Posted by Brad A. Greenberg
Nitzan Kirshenboim, a former Israeli model, is getting some prurient-mixed-with-pious attention for organizing the Jewish state’s first sex festival. I’m not that titillated, but I found this quote comical:
“The Sextival will showcase the wildest things your imagination can come up with,” the excited Kirshenboim promises. “You know, some people have a fetish for women with really-really big noses, and this will also be represented in the event.”
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December 28, 2007 | 11:06 am
Posted by Brad A. Greenberg
Will Smith has been getting a lot of grief for an off-hand invocation of Hitler in a recent interview.
“Even Hitler didn’t wake up going, ‘let me do the most evil thing I can do today’,” said Will. “I think he woke up in the morning and using a twisted, backwards logic, he set out to do what he thought was ‘good’. Stuff like that just needs reprogramming.”
This is the kind of statement that can be seriously misconstrued and misappropriated. (And it was.) I don’t hear this as a defense of Hitler, but it seems an odd anecdote nonetheless. Esther K has a sober assessment of what she thinks Smith meant and the impact it will have on his popularity.
Do I believe that Will Smith is an anti-Semite? No. Will I never look at his movies the same way again, like what happened in the wake of Mel Gibson’s trip to Crazytown? No. Will I insist, as the local JDL is, that Hollywood “shun any future projects involving Smith.” Clearly not. But do I find it surprising that Smith would invoke Hitler, the most hated, and most acknowledgedly-evil human to have walked the planet (at least in recent memory) through a haze of attempted comprehension? Uh-huh.
The report continues that “Smith himself is angry at the way critics have interpreted his words” [I bet he is] “saying there’s no way they should be read to imply that he believes Hitler was anything but “a vile, heinous vicious killer.”
Good. We all agree. Let’s move on. And please, celebrities…whether you yell at Matt Lauer for the evils of meds-prescribing psychologists or try to understand Hitlerian logic, even as an intellectual exercise that challenges the concepts of good and evil, I implore you: think before you speak.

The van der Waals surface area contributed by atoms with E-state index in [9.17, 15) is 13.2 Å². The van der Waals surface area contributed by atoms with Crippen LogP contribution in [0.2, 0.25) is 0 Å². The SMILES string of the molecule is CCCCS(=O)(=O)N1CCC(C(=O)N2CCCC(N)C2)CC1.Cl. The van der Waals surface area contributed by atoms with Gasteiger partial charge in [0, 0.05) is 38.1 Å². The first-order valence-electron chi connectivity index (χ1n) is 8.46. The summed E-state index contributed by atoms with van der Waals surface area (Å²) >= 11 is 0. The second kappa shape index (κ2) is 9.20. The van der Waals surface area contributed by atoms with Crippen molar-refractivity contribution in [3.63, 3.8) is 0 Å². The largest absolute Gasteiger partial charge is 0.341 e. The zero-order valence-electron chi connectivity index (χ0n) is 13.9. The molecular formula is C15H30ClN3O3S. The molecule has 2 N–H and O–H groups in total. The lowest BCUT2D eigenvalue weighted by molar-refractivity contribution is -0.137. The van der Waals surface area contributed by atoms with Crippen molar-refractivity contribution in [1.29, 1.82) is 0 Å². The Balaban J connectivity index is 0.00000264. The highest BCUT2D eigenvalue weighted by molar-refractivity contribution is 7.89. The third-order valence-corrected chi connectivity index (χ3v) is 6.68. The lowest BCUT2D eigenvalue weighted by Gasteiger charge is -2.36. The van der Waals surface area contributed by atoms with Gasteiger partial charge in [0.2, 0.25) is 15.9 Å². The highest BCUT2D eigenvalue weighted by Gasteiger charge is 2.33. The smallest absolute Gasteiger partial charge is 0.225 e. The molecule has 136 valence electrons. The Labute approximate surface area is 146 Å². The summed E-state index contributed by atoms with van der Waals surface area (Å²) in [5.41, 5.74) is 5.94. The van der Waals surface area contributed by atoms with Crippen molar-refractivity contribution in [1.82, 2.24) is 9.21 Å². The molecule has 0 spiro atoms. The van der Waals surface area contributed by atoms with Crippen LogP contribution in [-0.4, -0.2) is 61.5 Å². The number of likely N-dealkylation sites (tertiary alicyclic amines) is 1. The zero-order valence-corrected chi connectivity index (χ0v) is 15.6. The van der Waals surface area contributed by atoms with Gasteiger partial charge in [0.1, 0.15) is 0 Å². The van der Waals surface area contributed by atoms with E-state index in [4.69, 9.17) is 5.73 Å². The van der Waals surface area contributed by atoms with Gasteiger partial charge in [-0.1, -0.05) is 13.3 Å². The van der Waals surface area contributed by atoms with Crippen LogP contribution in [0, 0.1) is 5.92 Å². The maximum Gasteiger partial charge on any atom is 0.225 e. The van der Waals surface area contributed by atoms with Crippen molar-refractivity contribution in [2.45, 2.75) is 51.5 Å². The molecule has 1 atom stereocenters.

December 26, 2007 | 12:28 pm
Posted by Brad A. Greenberg
Ryan Braun might be nicknamed The Hebrew Hammer, and he deserves it. But this cover is of the original semitic slugger, Hank Greenberg.
The former Tigers star bears no relation to me. (Need proof? Just watch me play softball.) But few names in sports that aren’t Koufax merit more pride for the Tribe than Hank Greenberg.
Long before Shawn Green said he wouldn’t play on Yom Kippur, and then did, Greenberg sat out a crucial game against the Yankees. The 2000 story focused on the documentary, “In the Life and Times of Hank Greenberg.”
Greenberg’s greatness is undisputed. In a career interrupted for most of five seasons by World War II, the lumbering first baseman hit 331 home runs,compiled a .313 career batting average and knocked in 1,276 runs. In 1937, his 183 runs batted in were one fewer than Lou Gehrig’s league record. His 58 home runs in 1938 were second to the 60 hit by Babe Ruth in 1927. “No question that he was the greatest Jewish hitter of all time,” said Steve Greenberg, one of Greenberg’s two sons and a former deputy commissioner ofMajor League Baseball. “But that’s not how he wanted to be remembered. If you talk to players of that era, they knew he was one of the greatest players.Ted Williams said he was his idol.” In Ms. Kempner’s homey documentary â a quilt of newsreel footage, interviews and spirited music selections like Mandy Patinkin singing “Take Me Out to the Ballgame” in Yiddish â Greenberg is a quiet hero flawed only by his fielding range. To the worshipful fans who adored him as “Hankus Pankus,“Greenberg was a “messiah,” “a Jewish god,” a Moses-like savior who refuted the stereotypesabout what Jews could do.
“I had this Captain Marvel, Hank Greenberg, on my shoulder,” Rabbi Reeve Brenner says in the film. “He was my big brother, my mishpocheh” (family). Alan Dershowitz, the Harvard Law School professor, adds, “He was what “they” said we could never be.” When the Tigers traded Greenberg to the Pittsburgh Pirates in 1947, Don Shapiro, an oral surgeon and fan, felt as if “your bubbe” â grandmother â “moved to Mississippi.” The passion is poignant, humorous and over the top, like Ms. Kempner’s. Yet those who admired Greenberg know his achievements came in the face of ethnic baiting by fans and rival players and the anti-Semitic rantings of the Rev. Charles E. Coughlin, the so-called radio priest from the Detroit suburb of Royal Oak, and Henry Ford.
“At the height of domestic anti-Semitism and the Nazis overrunning Europe, here was a Jewish player so good, so powerful and almost breaking Ruth’s record,” Ms. Kempner said.“Two months after Hank nearly broke Ruth’s record, Kristallnacht happened in Germany.” In a 1984 interview used in the film, Greenberg recalled: “There was always some leatherlung yelling at me. I found it was a spur to make me do better because I could never fallasleep on the field. As soon as you struck out, you weren’t only a bum, you were a Jewish bum.”
December 24, 2007 | 7:25 pm
Posted by Brad A. Greenberg